What factors are considered when negotiating a child custody arrangement?
When a couple makes the decision to file for divorce, several important issues must be figured out—including the
division of property, the allocation of
spousal support, and an appropriate child custody arrangement. Often times, the most heavily debated issue is that of child custody. In the state of Texas, a parent, or "conservator," may either be granted sole custody, joint custody, or visitation rights in lieu of a divorce and the court will make this decision based on:
- The best interests of the child
- A history of domestic abuse in the family
- A history of drug and/or alcohol abuse
- The testimony of the child—as long as they are 12 or older
Once this decision has been made, both parties are required to adhere to this legally binding custody contract. If either parent fails to uphold their end of the responsibilities, a court can enforce them to do so or even grant a modification to the agreement at the request of either party. Whether a parent has been awarded joint custody, sole custody or visitation rights, however, they maintain certain legal rights.
If a couple is awarded joint custody, they will both retain certain legal rights to make decisions in the interest of the child. This would be called a joint managing conservatorship, meaning that either parent has the right to make decisions regarding the child's education, health, and legal needs. In the case that one parent is named the primary joint managing conservator, however, they will be solely responsible for making decisions regarding where the child will live. They may also be entitled to receive monthly child support payments from the other parent.
When one parent is awarded a sole managing conservatorship, they will retain the responsibility of making all important decisions for their child—including matters regarding their health, education and legal needs, as well as where they will live. They will usually also be entitled to receive child support payments from the other parent. The non-custodial parent may still retain visitation rights, however.
When a non-custodial parent is awarded visitation rights, this is referred to as a possessory conservatorship. Although they cannot make decisions for their child, they will be allotted a certain amount of time with them. They may also be required to pay child support to the custodial parent. If the non-custodial parent has evidence to prove that the primary caretaker is not fit to retain sole custody, however, they can petition the court for a modification.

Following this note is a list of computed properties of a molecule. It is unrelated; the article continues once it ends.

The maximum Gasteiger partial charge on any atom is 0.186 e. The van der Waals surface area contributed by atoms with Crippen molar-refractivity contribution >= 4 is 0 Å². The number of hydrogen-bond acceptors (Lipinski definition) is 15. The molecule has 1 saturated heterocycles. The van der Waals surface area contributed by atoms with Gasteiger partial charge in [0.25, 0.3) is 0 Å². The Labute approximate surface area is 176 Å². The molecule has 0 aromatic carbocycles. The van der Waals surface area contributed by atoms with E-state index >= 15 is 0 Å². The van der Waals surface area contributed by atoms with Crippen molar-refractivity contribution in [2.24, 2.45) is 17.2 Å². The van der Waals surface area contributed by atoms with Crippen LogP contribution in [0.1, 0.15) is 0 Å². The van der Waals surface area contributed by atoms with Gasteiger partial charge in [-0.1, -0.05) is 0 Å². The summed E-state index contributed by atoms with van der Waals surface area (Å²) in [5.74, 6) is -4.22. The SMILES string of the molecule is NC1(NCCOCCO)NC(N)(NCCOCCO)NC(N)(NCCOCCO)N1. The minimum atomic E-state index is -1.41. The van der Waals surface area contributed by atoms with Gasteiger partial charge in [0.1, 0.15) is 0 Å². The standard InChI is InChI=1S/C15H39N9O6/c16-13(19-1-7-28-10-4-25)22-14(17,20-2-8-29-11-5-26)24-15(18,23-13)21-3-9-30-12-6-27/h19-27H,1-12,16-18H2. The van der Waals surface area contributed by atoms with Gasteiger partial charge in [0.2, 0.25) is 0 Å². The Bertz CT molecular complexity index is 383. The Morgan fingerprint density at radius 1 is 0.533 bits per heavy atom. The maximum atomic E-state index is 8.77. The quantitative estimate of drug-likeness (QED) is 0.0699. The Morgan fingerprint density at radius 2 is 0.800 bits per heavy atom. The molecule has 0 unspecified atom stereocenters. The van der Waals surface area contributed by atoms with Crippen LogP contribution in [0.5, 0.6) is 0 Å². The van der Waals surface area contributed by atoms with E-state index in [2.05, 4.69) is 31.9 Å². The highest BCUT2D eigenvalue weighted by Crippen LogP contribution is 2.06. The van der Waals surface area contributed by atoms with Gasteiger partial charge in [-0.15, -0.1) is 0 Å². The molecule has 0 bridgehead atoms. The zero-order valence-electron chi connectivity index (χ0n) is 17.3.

Deciding Child Custody & Visitation
Visitation rights can also require mediation and negotiation, as issues can come up such as the respective distance between the two parent's places of residence. If you require legal help in coming to a resolution in your child custody or visitation issue, it is highly recommended you contact a family law attorney today. The following suggestions may help you throughout the process of a custody battle or visitation negotiation:
- Try to turn the situation into a cooperative effort that considers the best interests of your child (their education, health, safety, comfort and happiness).
- Keep in mind that the court will favor allowing the child to remain in a familiar environment, and you must be able to demonstrate to the court that you can provide a safe and loving home.
- Remember that the decision is also up to your child, and the court will generally give preference to the child if they are 12 years of age or older.
Whether you are currently involved in a custody battle or would like to modify an existing custody arrangement, you should not hesitate to speak to experienced legal representation. An attorney may be able to help you to more effectively resolve any family-related issues that you may be facing.